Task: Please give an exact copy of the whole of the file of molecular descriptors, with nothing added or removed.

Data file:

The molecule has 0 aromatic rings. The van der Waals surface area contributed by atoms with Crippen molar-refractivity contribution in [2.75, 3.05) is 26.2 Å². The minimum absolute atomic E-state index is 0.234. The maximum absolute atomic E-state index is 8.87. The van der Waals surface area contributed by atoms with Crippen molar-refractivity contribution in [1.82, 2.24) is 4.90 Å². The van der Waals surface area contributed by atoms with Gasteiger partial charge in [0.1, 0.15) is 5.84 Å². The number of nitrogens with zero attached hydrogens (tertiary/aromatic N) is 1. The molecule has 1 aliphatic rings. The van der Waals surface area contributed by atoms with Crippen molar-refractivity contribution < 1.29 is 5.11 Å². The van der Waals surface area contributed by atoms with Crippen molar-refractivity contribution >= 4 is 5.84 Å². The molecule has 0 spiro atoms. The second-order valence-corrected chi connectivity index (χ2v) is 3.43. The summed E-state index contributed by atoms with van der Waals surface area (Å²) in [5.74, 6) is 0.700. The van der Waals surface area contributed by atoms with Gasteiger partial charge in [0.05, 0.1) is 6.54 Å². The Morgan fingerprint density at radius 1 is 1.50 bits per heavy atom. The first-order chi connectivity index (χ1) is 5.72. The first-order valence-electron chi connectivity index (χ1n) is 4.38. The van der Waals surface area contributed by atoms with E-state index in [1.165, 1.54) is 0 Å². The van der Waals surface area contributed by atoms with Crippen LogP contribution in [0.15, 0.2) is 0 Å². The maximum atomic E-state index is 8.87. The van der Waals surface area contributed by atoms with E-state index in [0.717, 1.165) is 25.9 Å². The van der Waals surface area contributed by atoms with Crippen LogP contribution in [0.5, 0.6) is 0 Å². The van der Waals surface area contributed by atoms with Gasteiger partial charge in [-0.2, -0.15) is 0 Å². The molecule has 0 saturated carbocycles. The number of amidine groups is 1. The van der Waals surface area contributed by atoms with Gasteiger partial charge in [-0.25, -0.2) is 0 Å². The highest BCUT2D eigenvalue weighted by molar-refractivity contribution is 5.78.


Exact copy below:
The molecule has 0 aromatic rings. The van der Waals surface area contributed by atoms with Crippen molar-refractivity contribution in [2.75, 3.05) is 26.2 Å². The minimum absolute atomic E-state index is 0.234. The maximum absolute atomic E-state index is 8.87. The van der Waals surface area contributed by atoms with Crippen molar-refractivity contribution in [1.82, 2.24) is 4.90 Å². The van der Waals surface area contributed by atoms with Gasteiger partial charge in [0.1, 0.15) is 5.84 Å². The number of nitrogens with zero attached hydrogens (tertiary/aromatic N) is 1. The molecule has 1 aliphatic rings. The van der Waals surface area contributed by atoms with Crippen molar-refractivity contribution < 1.29 is 5.11 Å². The van der Waals surface area contributed by atoms with Crippen molar-refractivity contribution >= 4 is 5.84 Å². The molecule has 0 spiro atoms. The second-order valence-corrected chi connectivity index (χ2v) is 3.43. The summed E-state index contributed by atoms with van der Waals surface area (Å²) in [5.74, 6) is 0.700. The van der Waals surface area contributed by atoms with Gasteiger partial charge in [0.05, 0.1) is 6.54 Å². The Morgan fingerprint density at radius 1 is 1.50 bits per heavy atom. The first-order chi connectivity index (χ1) is 5.72. The first-order valence-electron chi connectivity index (χ1n) is 4.38. The van der Waals surface area contributed by atoms with E-state index in [1.165, 1.54) is 0 Å². The van der Waals surface area contributed by atoms with Crippen LogP contribution in [0.15, 0.2) is 0 Å². The maximum atomic E-state index is 8.87. The van der Waals surface area contributed by atoms with E-state index in [0.717, 1.165) is 25.9 Å². The van der Waals surface area contributed by atoms with Crippen LogP contribution in [0.5, 0.6) is 0 Å². The van der Waals surface area contributed by atoms with Gasteiger partial charge in [-0.2, -0.15) is 0 Å². The molecule has 0 saturated carbocycles. The number of amidine groups is 1. The van der Waals surface area contributed by atoms with Gasteiger partial charge in [-0.25, -0.2) is 0 Å². The highest BCUT2D eigenvalue weighted by molar-refractivity contribution is 5.78.